Summer ends in a little over three weeks. September 22 is the Equinox. Daylight and night will be equal in terms of time, hence the title “Equinox.” Autumn begins, and the days get shorter, the nights longer, in small but steady increments.
What to do with the remaining bits of summer? Enjoy it with camping on your list of things to do.
There are some advantages to pitching your tent, especially after Labor Day. There are fewer campers out there so the result is more choices, especially during the week, of camping spots.
The weather in late August through September is just about perfect for camping. The days are warm, the nights cool, and there really isn’t much storm activity, save for the occasional thunderstorm.
The mosquito population dwindles a bit too. They are still there, and you still need bug spray, but the threat of being carried off by them is gone.
The lakes are all down a bit by now. The water in more shallow spots is less cold, and in some cases, nicely warm. There is more beach area to flop down on.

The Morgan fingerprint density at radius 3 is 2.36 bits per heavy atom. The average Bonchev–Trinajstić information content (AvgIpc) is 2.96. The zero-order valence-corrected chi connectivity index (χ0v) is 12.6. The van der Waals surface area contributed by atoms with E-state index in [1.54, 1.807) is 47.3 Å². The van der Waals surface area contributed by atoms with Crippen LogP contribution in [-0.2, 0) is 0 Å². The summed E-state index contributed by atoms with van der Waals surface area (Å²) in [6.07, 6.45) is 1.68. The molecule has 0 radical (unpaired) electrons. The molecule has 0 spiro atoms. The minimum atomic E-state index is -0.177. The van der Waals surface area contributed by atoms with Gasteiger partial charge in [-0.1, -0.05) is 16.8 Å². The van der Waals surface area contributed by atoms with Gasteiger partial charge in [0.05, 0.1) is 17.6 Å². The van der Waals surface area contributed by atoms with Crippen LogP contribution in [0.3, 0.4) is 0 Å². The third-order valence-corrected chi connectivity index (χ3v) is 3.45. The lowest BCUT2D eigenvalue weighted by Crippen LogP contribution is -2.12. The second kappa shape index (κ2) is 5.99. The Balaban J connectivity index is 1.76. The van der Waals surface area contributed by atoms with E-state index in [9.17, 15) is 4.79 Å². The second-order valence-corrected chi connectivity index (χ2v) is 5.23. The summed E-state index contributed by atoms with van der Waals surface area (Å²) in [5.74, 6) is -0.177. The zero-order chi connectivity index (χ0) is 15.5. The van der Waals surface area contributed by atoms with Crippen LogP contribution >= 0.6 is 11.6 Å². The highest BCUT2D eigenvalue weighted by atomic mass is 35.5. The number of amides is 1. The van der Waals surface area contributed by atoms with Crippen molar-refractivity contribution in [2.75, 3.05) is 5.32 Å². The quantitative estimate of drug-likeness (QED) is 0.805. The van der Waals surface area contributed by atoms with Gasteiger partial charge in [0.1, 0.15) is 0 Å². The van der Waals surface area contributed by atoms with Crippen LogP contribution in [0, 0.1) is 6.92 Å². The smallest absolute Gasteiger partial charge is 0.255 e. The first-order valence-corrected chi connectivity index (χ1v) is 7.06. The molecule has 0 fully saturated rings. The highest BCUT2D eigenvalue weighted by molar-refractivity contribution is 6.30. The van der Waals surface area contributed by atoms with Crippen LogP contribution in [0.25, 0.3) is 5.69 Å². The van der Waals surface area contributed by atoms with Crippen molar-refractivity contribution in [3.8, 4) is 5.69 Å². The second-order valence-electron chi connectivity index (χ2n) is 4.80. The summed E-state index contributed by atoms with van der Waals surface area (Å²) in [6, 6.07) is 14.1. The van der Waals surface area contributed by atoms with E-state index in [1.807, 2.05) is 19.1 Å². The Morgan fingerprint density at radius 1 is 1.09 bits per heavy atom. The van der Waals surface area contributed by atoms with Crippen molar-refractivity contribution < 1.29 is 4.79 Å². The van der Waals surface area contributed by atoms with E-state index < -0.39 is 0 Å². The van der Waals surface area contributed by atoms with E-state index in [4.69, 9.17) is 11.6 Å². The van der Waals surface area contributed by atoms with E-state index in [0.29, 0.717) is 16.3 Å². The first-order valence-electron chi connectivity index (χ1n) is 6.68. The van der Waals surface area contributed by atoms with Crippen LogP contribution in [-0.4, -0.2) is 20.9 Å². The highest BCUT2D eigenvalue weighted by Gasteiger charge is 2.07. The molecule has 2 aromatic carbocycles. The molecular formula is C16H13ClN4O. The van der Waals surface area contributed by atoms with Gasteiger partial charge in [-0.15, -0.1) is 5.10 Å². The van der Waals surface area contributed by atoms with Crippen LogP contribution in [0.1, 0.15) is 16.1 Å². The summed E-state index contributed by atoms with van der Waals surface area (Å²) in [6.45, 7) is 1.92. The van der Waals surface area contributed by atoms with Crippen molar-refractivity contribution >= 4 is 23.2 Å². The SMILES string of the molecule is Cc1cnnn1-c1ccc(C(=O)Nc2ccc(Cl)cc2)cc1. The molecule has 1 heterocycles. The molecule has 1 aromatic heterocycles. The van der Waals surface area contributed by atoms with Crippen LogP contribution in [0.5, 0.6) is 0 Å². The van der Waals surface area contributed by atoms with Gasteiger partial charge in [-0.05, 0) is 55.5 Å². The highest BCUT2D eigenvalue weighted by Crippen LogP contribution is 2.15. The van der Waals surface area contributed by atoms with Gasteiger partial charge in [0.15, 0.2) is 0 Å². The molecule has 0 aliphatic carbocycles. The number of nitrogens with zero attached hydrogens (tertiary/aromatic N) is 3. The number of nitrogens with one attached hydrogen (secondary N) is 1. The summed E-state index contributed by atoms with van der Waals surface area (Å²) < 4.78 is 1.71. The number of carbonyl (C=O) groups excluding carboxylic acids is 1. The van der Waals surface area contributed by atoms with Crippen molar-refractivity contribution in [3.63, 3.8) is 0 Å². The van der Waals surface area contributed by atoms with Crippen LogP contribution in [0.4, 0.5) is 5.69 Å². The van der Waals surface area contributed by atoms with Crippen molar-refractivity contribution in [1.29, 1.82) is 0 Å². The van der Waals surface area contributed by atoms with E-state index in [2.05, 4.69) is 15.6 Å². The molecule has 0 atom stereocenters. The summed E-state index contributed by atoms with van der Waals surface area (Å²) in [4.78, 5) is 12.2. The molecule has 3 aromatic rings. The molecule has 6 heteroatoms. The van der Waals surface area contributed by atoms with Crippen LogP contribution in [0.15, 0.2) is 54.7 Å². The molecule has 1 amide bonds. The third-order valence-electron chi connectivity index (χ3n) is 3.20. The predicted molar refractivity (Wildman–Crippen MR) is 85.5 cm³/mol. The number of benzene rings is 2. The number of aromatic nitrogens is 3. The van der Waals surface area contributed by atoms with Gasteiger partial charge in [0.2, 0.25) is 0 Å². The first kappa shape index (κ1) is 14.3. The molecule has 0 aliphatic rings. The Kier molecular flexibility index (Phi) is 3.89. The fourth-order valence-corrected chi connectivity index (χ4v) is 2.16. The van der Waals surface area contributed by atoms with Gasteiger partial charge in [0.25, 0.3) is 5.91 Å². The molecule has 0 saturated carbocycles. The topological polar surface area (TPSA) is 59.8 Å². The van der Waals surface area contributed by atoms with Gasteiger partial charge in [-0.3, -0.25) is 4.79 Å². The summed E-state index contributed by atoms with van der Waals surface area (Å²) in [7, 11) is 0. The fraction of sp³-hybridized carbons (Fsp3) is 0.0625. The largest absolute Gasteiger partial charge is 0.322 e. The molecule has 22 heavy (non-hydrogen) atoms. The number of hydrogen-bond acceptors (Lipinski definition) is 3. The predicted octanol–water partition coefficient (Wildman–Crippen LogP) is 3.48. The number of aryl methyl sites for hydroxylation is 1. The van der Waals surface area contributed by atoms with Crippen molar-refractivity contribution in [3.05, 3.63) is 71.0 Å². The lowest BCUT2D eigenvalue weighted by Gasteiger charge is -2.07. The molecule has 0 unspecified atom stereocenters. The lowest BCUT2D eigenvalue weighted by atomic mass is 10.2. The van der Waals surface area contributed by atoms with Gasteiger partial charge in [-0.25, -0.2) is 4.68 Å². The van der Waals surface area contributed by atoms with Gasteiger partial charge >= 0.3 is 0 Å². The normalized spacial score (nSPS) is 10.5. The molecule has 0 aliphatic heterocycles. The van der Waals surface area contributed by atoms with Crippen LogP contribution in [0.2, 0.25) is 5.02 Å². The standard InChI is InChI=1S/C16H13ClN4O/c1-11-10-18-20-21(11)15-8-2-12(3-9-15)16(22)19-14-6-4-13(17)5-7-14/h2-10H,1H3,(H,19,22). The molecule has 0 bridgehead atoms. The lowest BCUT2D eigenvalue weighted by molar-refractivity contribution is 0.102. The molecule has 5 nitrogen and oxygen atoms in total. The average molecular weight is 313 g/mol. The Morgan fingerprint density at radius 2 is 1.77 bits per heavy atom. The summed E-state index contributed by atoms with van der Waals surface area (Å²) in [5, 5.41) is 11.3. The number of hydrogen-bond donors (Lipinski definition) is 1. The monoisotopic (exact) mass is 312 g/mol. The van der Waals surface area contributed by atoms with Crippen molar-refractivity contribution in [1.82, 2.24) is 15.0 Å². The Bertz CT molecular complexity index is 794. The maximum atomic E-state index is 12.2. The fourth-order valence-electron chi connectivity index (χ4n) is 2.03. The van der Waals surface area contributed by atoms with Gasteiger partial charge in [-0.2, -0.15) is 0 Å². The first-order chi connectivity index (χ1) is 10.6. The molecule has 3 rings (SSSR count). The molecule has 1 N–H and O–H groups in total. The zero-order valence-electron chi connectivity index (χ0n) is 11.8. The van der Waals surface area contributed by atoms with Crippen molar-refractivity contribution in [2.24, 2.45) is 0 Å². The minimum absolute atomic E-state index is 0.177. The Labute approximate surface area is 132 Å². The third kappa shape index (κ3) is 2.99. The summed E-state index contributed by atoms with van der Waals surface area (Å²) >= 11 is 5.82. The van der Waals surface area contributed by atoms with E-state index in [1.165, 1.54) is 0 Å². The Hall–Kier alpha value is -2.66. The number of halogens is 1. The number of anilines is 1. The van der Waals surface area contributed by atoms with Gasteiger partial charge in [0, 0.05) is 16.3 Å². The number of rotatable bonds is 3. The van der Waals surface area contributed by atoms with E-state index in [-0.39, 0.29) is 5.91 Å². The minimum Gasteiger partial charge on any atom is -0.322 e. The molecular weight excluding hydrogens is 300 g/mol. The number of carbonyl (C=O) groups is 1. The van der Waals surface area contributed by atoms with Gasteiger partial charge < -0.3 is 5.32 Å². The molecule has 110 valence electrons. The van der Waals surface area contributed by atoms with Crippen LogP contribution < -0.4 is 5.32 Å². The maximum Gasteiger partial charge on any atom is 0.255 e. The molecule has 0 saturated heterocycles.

If you have a canoe or kayak, the lower water offers a completely different shore scape than when the lakes are full. There are different nooks and crannies to explore. Some of the rocks that you were gleefully gliding over are now sticking prominently out of the water.
It’s important to note that some camping areas close after the Labor Day weekend. State camp grounds may or may not be open after the weekend. D.L. Bliss State Park will close Sept. 4. Others in the state system will also close, all due to a lack of funding. Some, like Sugar Pine, will stay open.
US Forest Service camp grounds will, for the most part, stay open for a while. Still, it pays to check with the USFS as well. The reservation system may be different after Labor Day too. Sly Park, in gorgeous Pollock Pines, will remain open too.
What should you take with you for your late summer camping excursion? Great expectations would top the list along with a tent, rain fly, bug spray, first aid supplies, a good ground cover, camp chairs, camp stove, cooking utensils, lantern, flashlights with good batteries, some rope, lots of sunscreen, sleeping bags and sleeping pads, proper clothing, a good hat and maps of the area along with your pack if you plan to hike.
Bring lots of food. Chocolate, marshmallows, and graham crackers are a must. Remember to bring a book to read.
While this isn’t an exhaustive list of camping essentials, it’s enough to get you going. Take advantage of the late summer wonder in the forest and get outside.